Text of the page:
Scenes of flooding and devastation pour in from across the country. More than 15,000 peope have moved to temporary shelters. Photos: Indika Handuwala and Mangala Weerasekera

The National Building Research Organisation (NBRO) has issued landslide warnings to Matale, Kandy, Nuwara Eliya, Badulla, Ratnapura, Kalutara, Galle, Hambantota and Matara districts, said R. M. S. Bandara, NBRO head of Landslide Studies and Services Division.

Jaffna District Secretary Sundaram Arumainayagam told the Sunday Times that some 450 families have been displaced and were being provided with cooked food and other relief.

Gampaha District Secretary J. J. Rathnasiri said the most affected parts in Gampaha were Wattala, Biyagama and Kelaniya, and that up to 2,500 persons were in temporary shelters. Kalutara District Secretary U.D.C. Jayalal said 256 houses in Kalutara were damaged.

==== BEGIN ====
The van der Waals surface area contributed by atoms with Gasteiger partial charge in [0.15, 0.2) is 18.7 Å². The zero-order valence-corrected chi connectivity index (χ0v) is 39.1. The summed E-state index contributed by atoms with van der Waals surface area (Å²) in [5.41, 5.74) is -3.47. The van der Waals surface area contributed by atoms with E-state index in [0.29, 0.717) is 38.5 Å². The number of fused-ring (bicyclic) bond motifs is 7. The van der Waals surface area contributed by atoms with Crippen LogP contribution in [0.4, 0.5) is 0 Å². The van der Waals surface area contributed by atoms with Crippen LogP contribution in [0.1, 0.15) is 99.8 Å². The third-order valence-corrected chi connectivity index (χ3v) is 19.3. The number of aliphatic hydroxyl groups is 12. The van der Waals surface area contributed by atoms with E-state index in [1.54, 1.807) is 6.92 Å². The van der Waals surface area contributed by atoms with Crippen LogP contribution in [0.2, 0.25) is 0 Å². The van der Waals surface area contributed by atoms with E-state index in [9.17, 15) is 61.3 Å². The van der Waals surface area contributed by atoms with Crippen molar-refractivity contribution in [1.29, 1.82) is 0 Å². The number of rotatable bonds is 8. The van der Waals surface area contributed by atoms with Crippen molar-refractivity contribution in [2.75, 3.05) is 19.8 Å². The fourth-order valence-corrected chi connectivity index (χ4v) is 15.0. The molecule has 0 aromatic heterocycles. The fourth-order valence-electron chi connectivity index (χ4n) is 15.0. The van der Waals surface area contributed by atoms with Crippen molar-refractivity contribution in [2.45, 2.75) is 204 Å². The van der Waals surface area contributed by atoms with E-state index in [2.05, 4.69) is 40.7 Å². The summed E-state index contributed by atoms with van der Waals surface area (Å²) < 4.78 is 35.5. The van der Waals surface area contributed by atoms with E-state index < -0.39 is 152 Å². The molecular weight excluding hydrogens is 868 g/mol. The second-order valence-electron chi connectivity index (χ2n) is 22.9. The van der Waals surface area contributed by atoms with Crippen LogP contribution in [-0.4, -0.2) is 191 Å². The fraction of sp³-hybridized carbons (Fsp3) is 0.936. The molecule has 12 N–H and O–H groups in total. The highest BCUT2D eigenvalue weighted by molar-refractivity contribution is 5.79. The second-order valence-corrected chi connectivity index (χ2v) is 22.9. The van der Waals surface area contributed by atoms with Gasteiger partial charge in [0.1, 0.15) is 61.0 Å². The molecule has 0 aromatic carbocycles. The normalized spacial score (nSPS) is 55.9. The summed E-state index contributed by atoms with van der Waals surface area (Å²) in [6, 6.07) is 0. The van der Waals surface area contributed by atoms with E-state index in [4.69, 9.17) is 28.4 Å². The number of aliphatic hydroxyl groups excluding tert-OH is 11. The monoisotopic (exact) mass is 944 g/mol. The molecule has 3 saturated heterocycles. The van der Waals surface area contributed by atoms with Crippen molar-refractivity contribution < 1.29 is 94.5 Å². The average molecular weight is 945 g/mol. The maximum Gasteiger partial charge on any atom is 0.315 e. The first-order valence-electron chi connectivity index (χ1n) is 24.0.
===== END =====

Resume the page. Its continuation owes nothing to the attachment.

The cyclone is moving away from the island, but more rain can be expected. “An inter-tropical convergence zone [ITCZ] is prevailing over the country,” said Professor S. Anthony, head of the Colombo University Geography Department. “ITCZs occur when there is a meeting of trade winds. It’s like a band of clouds with showers. Torrential rains and strong winds are a result of the ITCZ, cyclone Nilam, and inter-monsoonal weather patterns.”

November and December are characterised by cyclonic wind circulation.“In recent months temperatures have come close to 40 Celsius in some areas. This is an indication of cyclonic conditions,” Professor Norbert said. “The frequency and intensity of cyclones is increasing. There was Laila in 2010, Thane in 2011, and Nilam this year.”